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A 9-year-old project idea finally came to life when Ian and Janna Ebeling started building their 4,000-square-foot shipping container home in Isanti this April.
This is not your average build, as the Ebelings are using shipping containers, which are usually seen on cargo ships or train cars. The containers are made of steel and have the strength to handle shipment overseas; they are resistant to high winds and most severe weather conditions.
In the last five years or so, shipping containers have been used creatively to build more than just homes. Many people around the U.S. have used shipping containers to build apartments, cabins, vacation rental houses and even restaurants.
The idea came to Ian’s mind when he was at a friend’s business location in the middle of winter. His friend had a shipping container behind the business used to hold tools. When Ian went inside to get a tool, he found it was nice and warm. Only a small heater was being used, as the whole container was spray foamed, trapping the heat inside.
“That’s when it clicked. I’m like, this is really efficient; you could make a house out of one of these,” Ian said.
Initially, there was a lot to think about with this project. Most importantly: What is it like to live in a shipping container?
“He’s very, very handy and really driven. When he puts his mind to something, he wants to do it,” Janna said about her husband, Ian. “So when we started to talk about how he wants to do this and everything, I was like, ‘Oh, my gosh, we’re going to live in a container home; I’m going to live in a box.’ Once we started talking about it more and looking at what he was talking about, we were like, ‘Oh, yeah, that’s actually really cool; I like that idea.’”
When it came to this unique build, there was a concern for size. They wanted to make sure it would be big enough for their family of four, but it eventually led to over a 4,000-square-foot home.
“What’s interesting is, when he had all these different ideas for design and then we’re meeting with the engineer and then we’re talking about what we want and what we want to see done and how we want the layout to be and everything, all the sudden it grows into this. But I think there’s a lot of fun features we have,” Janna said
Three years ago, the Ebelings bought a farm house on 60 acres. It was a 100-year-old house and needed serious updates. It was torn down in April 2021, and that’s when they began building their new home.
Initially, the thought of just putting containers together sounded simple compared to building a regular home.
“I liked the idea of how easy it sounded at first, building like Lego blocks. The design that we chose with the can reliever and the rooftop patio and the way that we designed this, there wasn’t anything quote ‘easy’ about this,” Ian said.
The Ebelings planned to build on a budget. Luckily, Ian is able to do a lot of the projects himself and with the help of people he knows.
“I felt that we could do this for a fraction of the cost because of the people I know and my capabilities to do certain things, maybe not everything, but get my hands in everything,” Ian said.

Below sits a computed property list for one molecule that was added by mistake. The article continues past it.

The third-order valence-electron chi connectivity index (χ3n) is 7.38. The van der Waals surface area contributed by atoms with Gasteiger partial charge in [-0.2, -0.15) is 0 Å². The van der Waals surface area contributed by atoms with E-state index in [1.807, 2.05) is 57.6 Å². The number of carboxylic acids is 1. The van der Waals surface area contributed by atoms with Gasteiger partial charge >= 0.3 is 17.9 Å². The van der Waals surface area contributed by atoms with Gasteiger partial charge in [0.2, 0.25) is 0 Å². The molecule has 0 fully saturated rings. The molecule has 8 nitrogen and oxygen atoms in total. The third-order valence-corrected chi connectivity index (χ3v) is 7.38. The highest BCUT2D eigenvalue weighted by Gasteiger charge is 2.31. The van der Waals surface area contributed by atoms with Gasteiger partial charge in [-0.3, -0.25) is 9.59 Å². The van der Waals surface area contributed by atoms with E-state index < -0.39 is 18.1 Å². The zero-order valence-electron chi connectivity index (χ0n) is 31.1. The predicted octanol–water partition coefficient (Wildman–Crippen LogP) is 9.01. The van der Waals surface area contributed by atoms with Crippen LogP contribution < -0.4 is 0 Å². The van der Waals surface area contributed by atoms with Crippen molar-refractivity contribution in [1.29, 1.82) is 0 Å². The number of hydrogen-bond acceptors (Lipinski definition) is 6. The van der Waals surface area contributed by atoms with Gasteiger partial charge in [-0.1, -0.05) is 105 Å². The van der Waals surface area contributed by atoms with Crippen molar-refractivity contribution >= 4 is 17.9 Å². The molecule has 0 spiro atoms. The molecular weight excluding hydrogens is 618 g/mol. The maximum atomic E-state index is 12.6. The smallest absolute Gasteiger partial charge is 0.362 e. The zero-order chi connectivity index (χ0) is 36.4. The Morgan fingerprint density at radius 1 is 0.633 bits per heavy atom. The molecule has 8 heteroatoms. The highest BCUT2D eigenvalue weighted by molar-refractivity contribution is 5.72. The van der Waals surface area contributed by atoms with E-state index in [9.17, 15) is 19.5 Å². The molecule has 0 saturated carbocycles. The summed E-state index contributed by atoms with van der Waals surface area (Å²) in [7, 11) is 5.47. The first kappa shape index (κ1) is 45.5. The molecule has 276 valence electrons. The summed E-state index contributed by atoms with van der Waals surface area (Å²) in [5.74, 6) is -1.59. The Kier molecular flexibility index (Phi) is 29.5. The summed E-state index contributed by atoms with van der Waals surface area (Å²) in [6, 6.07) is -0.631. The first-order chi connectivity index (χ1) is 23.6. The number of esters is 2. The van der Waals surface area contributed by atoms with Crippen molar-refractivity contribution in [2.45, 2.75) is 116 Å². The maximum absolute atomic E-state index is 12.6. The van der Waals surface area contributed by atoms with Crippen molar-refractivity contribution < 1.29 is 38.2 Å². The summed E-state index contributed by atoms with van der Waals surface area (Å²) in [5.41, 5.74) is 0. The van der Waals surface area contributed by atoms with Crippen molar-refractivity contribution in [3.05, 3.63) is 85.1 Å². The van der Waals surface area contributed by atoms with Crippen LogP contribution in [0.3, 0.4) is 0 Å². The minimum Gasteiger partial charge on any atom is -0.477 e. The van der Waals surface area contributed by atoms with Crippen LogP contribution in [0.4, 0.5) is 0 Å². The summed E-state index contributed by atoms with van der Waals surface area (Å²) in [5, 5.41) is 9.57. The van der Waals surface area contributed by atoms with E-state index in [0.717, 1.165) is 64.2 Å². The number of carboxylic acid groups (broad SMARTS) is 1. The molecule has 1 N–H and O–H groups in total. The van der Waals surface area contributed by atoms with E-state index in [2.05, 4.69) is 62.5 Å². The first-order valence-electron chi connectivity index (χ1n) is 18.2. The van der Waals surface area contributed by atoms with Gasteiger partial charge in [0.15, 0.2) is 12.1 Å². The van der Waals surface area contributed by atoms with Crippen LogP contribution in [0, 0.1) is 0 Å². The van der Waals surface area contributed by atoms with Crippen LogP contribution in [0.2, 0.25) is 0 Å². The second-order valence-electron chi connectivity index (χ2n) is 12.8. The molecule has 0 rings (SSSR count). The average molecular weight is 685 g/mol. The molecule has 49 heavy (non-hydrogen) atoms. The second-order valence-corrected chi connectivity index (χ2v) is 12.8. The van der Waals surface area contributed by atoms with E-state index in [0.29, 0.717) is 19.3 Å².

The Ebelings have a budget of around $370,000. Although, with the market fluctuating recently, the price of products like steel and wood are not exactly cheap, leaving their budget a little uncertain.
The shipping container home is being built just on the edge of the Ebelings’ 60 acres. Currently, they have the foundation and six full-size containers in place. A part of the layout plan is to have most windows on the backside of the home so they can have a wonderful view of trees and the wooded area throughout their land.
The home will contain three bedrooms, three bathrooms, three patios and many unique touches.
“We like to entertain. It’s something we can grow with our kids. It’s kind of like a house and cabin all in one too, because we have the ability to entertain and have people over,” Janna said.
Two containers on the second level will be used for two bedrooms for their kids and one bathroom to share. The master bedroom, bathroom and laundry room will all be within two more containers, also on the second level. The three patios will be spread amongst each level, with one off the back of the home. Another will be on the second level just next to the master bedroom. From the second patio, a spiral staircase will lead to the third that will be on the roof of the master bedroom.
One question to answer when building a home made completely of shipping containers is how to keep it warm in the winter and cool in the summer. To avoid thermal bridging, the containers will not be visible inside or out, as their walls will be spray-foamed for insulation from the outside.
“We have in-floor heat. We have forced air for the air conditioning and for the heating upstairs, so you’re going to see that spiral duct work. A real industrial feel, that’s what we’re going for in the main center of the house,” Ian said.
The outside of the shipping container home will be made of commercial aluminum, stone and glass to give that modern and industrial look.
The Ebelings are launching their Facebook page and YouTube channel called Sunfish Budget. Their YouTube channel will walk viewers through their entire project start to finish. You can follow their Facebook page for more updates. They have hopes that with the spread of their unique shipping container home, something even greater will come from it.
“We’d love to do something for our community out of this place. Who knows what will come of it,” Ian said.
Ian, 42, runs his own business, Onsite Auto Glass, that he started at only 20 years old. Janna, 36, also works at Onsite Auto Glass. The Ebelings have two children, ages 9 and 7.